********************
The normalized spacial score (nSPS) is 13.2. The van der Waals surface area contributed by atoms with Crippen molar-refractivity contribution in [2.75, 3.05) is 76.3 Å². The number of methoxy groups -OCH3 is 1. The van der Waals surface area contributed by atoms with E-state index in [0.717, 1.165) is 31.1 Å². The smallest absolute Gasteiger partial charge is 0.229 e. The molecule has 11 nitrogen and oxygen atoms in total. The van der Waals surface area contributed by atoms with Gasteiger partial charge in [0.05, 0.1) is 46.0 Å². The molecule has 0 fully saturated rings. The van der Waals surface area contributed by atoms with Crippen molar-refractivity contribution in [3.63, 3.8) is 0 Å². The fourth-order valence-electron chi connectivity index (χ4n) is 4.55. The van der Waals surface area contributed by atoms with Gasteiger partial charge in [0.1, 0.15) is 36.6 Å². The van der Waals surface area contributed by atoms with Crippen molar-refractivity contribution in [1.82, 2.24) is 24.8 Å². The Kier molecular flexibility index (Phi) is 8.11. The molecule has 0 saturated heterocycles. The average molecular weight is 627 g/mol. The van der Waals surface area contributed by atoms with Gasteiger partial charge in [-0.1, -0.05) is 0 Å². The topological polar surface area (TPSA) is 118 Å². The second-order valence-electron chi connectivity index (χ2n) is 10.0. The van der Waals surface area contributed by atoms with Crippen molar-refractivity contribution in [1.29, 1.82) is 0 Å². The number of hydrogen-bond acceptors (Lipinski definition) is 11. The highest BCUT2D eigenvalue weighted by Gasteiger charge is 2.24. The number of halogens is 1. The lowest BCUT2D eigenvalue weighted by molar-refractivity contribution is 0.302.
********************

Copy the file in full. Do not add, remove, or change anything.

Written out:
The normalized spacial score (nSPS) is 13.2. The van der Waals surface area contributed by atoms with Crippen molar-refractivity contribution in [2.75, 3.05) is 76.3 Å². The number of methoxy groups -OCH3 is 1. The van der Waals surface area contributed by atoms with E-state index in [0.717, 1.165) is 31.1 Å². The smallest absolute Gasteiger partial charge is 0.229 e. The molecule has 11 nitrogen and oxygen atoms in total. The van der Waals surface area contributed by atoms with Gasteiger partial charge in [0.05, 0.1) is 46.0 Å². The molecule has 0 fully saturated rings. The van der Waals surface area contributed by atoms with Crippen molar-refractivity contribution in [3.63, 3.8) is 0 Å². The fourth-order valence-electron chi connectivity index (χ4n) is 4.55. The van der Waals surface area contributed by atoms with Gasteiger partial charge in [0.1, 0.15) is 36.6 Å². The van der Waals surface area contributed by atoms with Crippen molar-refractivity contribution in [1.82, 2.24) is 24.8 Å². The Kier molecular flexibility index (Phi) is 8.11. The molecule has 0 saturated heterocycles. The average molecular weight is 627 g/mol. The van der Waals surface area contributed by atoms with Gasteiger partial charge in [-0.1, -0.05) is 0 Å². The topological polar surface area (TPSA) is 118 Å². The second-order valence-electron chi connectivity index (χ2n) is 10.0. The van der Waals surface area contributed by atoms with Crippen molar-refractivity contribution in [1.29, 1.82) is 0 Å². The number of hydrogen-bond acceptors (Lipinski definition) is 11. The highest BCUT2D eigenvalue weighted by Gasteiger charge is 2.24. The number of halogens is 1. The lowest BCUT2D eigenvalue weighted by molar-refractivity contribution is 0.302.